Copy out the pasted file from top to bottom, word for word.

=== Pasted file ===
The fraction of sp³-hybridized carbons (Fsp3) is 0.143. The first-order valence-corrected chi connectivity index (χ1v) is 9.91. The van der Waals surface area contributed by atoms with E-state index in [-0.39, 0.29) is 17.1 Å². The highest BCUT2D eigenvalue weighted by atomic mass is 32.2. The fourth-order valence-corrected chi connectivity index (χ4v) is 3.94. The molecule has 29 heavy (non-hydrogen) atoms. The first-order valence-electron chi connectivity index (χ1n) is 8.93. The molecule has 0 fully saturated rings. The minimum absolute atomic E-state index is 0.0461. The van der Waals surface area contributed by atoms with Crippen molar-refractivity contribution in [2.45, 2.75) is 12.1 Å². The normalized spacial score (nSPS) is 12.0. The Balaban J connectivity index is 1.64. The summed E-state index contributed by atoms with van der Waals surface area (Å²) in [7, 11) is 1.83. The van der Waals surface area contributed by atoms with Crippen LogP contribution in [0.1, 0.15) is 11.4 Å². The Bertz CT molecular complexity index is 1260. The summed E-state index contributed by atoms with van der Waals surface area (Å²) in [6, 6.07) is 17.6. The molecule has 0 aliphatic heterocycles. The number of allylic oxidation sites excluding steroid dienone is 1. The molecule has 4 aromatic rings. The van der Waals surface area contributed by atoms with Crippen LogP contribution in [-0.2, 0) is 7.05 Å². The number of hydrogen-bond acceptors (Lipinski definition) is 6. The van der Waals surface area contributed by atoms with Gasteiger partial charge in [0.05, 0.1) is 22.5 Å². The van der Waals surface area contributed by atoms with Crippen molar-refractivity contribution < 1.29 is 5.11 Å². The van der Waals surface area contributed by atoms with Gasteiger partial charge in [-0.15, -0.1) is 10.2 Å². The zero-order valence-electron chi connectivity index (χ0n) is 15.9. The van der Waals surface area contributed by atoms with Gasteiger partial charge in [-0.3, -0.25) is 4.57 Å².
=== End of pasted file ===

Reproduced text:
The fraction of sp³-hybridized carbons (Fsp3) is 0.143. The first-order valence-corrected chi connectivity index (χ1v) is 9.91. The van der Waals surface area contributed by atoms with E-state index in [-0.39, 0.29) is 17.1 Å². The highest BCUT2D eigenvalue weighted by atomic mass is 32.2. The fourth-order valence-corrected chi connectivity index (χ4v) is 3.94. The molecule has 29 heavy (non-hydrogen) atoms. The first-order valence-electron chi connectivity index (χ1n) is 8.93. The molecule has 0 fully saturated rings. The minimum absolute atomic E-state index is 0.0461. The van der Waals surface area contributed by atoms with Crippen molar-refractivity contribution in [2.45, 2.75) is 12.1 Å². The normalized spacial score (nSPS) is 12.0. The Balaban J connectivity index is 1.64. The summed E-state index contributed by atoms with van der Waals surface area (Å²) in [7, 11) is 1.83. The van der Waals surface area contributed by atoms with Crippen LogP contribution in [0.1, 0.15) is 11.4 Å². The Bertz CT molecular complexity index is 1260. The summed E-state index contributed by atoms with van der Waals surface area (Å²) in [6, 6.07) is 17.6. The molecule has 0 aliphatic heterocycles. The number of allylic oxidation sites excluding steroid dienone is 1. The molecule has 4 aromatic rings. The van der Waals surface area contributed by atoms with Crippen LogP contribution in [-0.2, 0) is 7.05 Å². The number of hydrogen-bond acceptors (Lipinski definition) is 6. The van der Waals surface area contributed by atoms with Gasteiger partial charge in [0.05, 0.1) is 22.5 Å². The van der Waals surface area contributed by atoms with Crippen molar-refractivity contribution < 1.29 is 5.11 Å². The van der Waals surface area contributed by atoms with Gasteiger partial charge in [-0.15, -0.1) is 10.2 Å². The zero-order valence-electron chi connectivity index (χ0n) is 15.9. The van der Waals surface area contributed by atoms with Gasteiger partial charge in [-0.3, -0.25) is 4.57 Å².